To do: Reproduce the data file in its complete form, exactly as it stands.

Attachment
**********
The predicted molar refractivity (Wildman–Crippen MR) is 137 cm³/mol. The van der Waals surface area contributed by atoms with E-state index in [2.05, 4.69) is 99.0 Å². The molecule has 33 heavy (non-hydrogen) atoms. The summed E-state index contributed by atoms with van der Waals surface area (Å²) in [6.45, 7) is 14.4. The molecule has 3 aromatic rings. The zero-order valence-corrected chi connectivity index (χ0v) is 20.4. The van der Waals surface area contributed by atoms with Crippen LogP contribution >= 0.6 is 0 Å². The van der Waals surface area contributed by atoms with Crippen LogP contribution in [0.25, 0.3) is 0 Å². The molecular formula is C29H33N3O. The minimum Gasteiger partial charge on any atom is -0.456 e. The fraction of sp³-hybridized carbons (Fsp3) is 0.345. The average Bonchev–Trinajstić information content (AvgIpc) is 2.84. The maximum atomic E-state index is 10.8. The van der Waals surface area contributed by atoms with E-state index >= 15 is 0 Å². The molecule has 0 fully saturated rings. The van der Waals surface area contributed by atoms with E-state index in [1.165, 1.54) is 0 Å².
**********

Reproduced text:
The predicted molar refractivity (Wildman–Crippen MR) is 137 cm³/mol. The van der Waals surface area contributed by atoms with E-state index in [2.05, 4.69) is 99.0 Å². The molecule has 33 heavy (non-hydrogen) atoms. The summed E-state index contributed by atoms with van der Waals surface area (Å²) in [6.45, 7) is 14.4. The molecule has 3 aromatic rings. The zero-order valence-corrected chi connectivity index (χ0v) is 20.4. The van der Waals surface area contributed by atoms with Crippen LogP contribution >= 0.6 is 0 Å². The van der Waals surface area contributed by atoms with Crippen LogP contribution in [0.25, 0.3) is 0 Å². The molecular formula is C29H33N3O. The minimum Gasteiger partial charge on any atom is -0.456 e. The fraction of sp³-hybridized carbons (Fsp3) is 0.345. The average Bonchev–Trinajstić information content (AvgIpc) is 2.84. The maximum atomic E-state index is 10.8. The van der Waals surface area contributed by atoms with E-state index >= 15 is 0 Å². The molecule has 0 fully saturated rings. The van der Waals surface area contributed by atoms with E-state index in [1.165, 1.54) is 0 Å².